The theme really comes to its head in the form of the underappreciated competition between Baron Corbin and Samoa Joe, though. In a match that might remind now-jaded viewers of how the lamentably handled Corbin once showed great promise, the two heavy hitters slug it out in a hard-hitting contest full of naturalistic movement and wonderfully uplifting little touches that show true commitment to the art form, but the take-home is not the bout’s surprising quality. Rather, it is the nature of its narrative. Joe and Corbin’s feud was one actively built on the foundation of the growing influx of ‘Indy Darlings’ being aggressively recruited by NXT, and how that philosophy was felt by many to be a counterweight to the previously established developmental method of taking athletes with potential from outside the wider industry and forging them entirely in-house. Whether it was Corbin’s boasts of “never having head of these people” or Joe’s counterpoint that “they called me, Baron,” theirs was a narrative that wore its intentions on its sleeve: to openly recognise that NXT was changing the culture of all of WWE from within, and doing so with rousing success and snowballing momentum.
That the match then exceeds expectations is a true boon.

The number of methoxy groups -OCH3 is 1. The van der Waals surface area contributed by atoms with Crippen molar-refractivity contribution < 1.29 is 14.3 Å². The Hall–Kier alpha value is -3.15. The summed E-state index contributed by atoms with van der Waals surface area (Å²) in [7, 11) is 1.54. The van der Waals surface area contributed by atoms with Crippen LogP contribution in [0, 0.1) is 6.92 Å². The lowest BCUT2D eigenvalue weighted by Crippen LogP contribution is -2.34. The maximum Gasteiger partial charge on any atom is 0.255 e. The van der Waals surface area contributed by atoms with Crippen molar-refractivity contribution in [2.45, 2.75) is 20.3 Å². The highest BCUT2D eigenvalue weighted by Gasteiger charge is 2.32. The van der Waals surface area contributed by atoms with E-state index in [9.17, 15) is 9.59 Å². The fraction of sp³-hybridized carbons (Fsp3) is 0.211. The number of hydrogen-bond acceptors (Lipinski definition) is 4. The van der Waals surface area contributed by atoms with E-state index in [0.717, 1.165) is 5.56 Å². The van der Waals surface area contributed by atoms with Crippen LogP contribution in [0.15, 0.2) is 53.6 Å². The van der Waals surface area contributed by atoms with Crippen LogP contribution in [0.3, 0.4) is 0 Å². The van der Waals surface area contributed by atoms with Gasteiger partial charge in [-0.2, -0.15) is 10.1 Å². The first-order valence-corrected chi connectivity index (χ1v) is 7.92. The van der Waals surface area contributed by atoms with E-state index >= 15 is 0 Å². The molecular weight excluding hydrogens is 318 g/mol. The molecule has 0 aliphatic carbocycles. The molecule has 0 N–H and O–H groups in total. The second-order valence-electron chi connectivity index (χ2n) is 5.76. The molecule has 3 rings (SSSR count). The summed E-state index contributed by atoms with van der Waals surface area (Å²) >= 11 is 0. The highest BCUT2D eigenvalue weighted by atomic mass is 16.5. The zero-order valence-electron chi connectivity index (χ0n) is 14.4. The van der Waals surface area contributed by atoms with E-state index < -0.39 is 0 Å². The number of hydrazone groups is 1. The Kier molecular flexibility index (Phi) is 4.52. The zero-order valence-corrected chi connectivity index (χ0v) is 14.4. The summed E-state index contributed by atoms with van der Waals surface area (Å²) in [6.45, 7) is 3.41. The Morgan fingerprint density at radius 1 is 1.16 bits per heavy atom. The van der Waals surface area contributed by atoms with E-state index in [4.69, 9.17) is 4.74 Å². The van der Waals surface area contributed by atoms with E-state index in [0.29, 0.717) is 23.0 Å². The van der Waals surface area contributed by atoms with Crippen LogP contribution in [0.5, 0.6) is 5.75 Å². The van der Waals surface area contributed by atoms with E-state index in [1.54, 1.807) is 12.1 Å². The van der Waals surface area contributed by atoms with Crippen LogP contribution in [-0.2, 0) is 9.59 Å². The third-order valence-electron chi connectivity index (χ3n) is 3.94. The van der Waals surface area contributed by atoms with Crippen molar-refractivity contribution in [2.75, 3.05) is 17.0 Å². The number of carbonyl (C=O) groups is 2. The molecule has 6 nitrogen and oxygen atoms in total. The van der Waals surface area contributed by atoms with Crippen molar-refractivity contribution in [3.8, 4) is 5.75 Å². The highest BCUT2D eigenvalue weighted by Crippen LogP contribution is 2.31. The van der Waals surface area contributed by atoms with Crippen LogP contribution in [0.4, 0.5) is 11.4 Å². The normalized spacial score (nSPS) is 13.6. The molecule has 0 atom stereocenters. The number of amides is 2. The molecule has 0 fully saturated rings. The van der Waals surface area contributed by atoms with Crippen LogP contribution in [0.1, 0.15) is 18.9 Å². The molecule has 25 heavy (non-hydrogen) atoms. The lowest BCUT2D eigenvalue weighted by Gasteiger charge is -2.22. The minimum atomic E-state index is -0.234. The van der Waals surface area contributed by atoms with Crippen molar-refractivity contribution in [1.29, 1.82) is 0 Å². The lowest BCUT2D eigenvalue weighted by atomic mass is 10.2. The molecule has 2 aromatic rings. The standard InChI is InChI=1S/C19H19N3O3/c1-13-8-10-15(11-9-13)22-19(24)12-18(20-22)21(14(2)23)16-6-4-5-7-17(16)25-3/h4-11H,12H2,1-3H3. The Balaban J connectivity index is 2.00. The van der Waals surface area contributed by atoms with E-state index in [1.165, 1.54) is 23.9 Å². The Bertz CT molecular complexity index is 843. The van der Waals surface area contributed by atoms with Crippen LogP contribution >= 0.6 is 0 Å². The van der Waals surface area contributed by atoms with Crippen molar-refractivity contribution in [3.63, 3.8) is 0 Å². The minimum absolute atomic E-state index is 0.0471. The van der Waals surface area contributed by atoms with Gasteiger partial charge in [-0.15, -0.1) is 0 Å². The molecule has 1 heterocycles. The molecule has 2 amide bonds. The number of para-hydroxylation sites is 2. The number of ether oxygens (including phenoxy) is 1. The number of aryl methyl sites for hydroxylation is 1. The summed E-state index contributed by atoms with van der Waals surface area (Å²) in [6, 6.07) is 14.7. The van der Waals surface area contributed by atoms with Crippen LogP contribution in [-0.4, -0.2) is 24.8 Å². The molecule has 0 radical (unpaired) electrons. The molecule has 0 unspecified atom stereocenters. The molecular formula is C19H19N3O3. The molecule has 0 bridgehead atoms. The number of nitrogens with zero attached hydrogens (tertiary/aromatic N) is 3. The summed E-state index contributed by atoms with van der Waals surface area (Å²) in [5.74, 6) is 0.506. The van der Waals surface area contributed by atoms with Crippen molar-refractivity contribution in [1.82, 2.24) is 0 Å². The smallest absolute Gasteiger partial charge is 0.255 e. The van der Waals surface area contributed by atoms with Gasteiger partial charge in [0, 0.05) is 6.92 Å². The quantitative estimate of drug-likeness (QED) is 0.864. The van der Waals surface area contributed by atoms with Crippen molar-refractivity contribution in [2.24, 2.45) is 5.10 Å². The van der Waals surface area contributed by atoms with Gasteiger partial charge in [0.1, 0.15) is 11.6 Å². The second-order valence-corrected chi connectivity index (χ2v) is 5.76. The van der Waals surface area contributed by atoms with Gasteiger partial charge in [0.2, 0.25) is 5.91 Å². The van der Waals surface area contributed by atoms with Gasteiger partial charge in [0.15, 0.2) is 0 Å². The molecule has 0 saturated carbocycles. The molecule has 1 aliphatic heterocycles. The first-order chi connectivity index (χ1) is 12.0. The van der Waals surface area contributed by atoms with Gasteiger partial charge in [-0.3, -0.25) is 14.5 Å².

This is not to say that Takeover: Brooklyn is not without its flaws. For one, like with the original Takeover I presented for your consideration two weeks ago, Brooklyn is another entry in the franchise that reminds starkly just how far the Black and Gold Brand has since come with its tag team division. Here the titles are defended by the long-forgotten Blake and Murphy against the colourful Vaudevillains in a functional match that, through the gratuitous cameo of Blue Pants, demonstrates that NXT is nothing if not sometimes unfortunately self-indulgent.
On a similar note, the Takeover debut of Apollo Crews in a contest opposite Tye Dillinger will prove to be a bitter pill for anyone revisiting the event to swallow. Like a bucket of ice cold water, it douses you with the reality that, for all of NXT’s success in its own right, it is a brand that has now long since been at odds with its original intentions as a developmental system. Crews and Dillinger are met with excited responses from the live crowd in Brooklyn, but the way their main roster careers turned out is a story we all know far better than we might have ever liked to, thereby highlighting the silent crises of purpose and function NXT is yet to redress.